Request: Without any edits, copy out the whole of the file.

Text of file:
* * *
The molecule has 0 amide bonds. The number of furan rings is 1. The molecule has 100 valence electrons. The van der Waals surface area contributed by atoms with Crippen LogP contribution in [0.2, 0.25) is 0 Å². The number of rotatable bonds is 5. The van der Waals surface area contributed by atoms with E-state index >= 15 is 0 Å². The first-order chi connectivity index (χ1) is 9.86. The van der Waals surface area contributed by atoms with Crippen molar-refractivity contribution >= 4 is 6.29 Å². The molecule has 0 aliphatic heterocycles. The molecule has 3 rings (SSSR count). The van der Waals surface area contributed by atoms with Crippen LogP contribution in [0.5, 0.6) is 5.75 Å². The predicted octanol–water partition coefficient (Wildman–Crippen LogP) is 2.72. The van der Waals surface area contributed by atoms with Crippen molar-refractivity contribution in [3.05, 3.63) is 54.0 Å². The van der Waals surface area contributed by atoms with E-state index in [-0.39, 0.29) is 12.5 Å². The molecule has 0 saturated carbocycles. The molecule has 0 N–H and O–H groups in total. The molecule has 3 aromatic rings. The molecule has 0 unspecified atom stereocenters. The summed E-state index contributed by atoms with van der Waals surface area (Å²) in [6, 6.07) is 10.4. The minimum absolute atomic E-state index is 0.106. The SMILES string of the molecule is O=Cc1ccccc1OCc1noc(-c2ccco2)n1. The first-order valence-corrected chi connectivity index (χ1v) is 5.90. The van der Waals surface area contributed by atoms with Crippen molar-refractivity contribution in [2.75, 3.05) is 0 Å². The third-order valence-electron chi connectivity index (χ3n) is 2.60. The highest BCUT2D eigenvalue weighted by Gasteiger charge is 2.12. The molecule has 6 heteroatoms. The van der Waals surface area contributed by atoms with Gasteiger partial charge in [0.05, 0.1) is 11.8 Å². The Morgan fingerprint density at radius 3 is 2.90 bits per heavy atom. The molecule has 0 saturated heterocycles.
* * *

The molecule has 0 amide bonds. The number of furan rings is 1. The molecule has 100 valence electrons. The van der Waals surface area contributed by atoms with Crippen LogP contribution in [0.2, 0.25) is 0 Å². The number of rotatable bonds is 5. The van der Waals surface area contributed by atoms with E-state index >= 15 is 0 Å². The first-order chi connectivity index (χ1) is 9.86. The van der Waals surface area contributed by atoms with Crippen molar-refractivity contribution >= 4 is 6.29 Å². The molecule has 0 aliphatic heterocycles. The molecule has 3 rings (SSSR count). The van der Waals surface area contributed by atoms with Crippen LogP contribution in [0.5, 0.6) is 5.75 Å². The predicted octanol–water partition coefficient (Wildman–Crippen LogP) is 2.72. The van der Waals surface area contributed by atoms with Crippen molar-refractivity contribution in [3.05, 3.63) is 54.0 Å². The van der Waals surface area contributed by atoms with E-state index in [-0.39, 0.29) is 12.5 Å². The molecule has 0 saturated carbocycles. The molecule has 0 N–H and O–H groups in total. The molecule has 3 aromatic rings. The molecule has 0 unspecified atom stereocenters. The summed E-state index contributed by atoms with van der Waals surface area (Å²) in [6, 6.07) is 10.4. The minimum absolute atomic E-state index is 0.106. The SMILES string of the molecule is O=Cc1ccccc1OCc1noc(-c2ccco2)n1. The first-order valence-corrected chi connectivity index (χ1v) is 5.90. The van der Waals surface area contributed by atoms with Crippen molar-refractivity contribution in [2.75, 3.05) is 0 Å². The third-order valence-electron chi connectivity index (χ3n) is 2.60. The highest BCUT2D eigenvalue weighted by Gasteiger charge is 2.12. The molecule has 6 heteroatoms. The van der Waals surface area contributed by atoms with Gasteiger partial charge in [0.05, 0.1) is 11.8 Å². The Morgan fingerprint density at radius 3 is 2.90 bits per heavy atom. The molecule has 0 saturated heterocycles.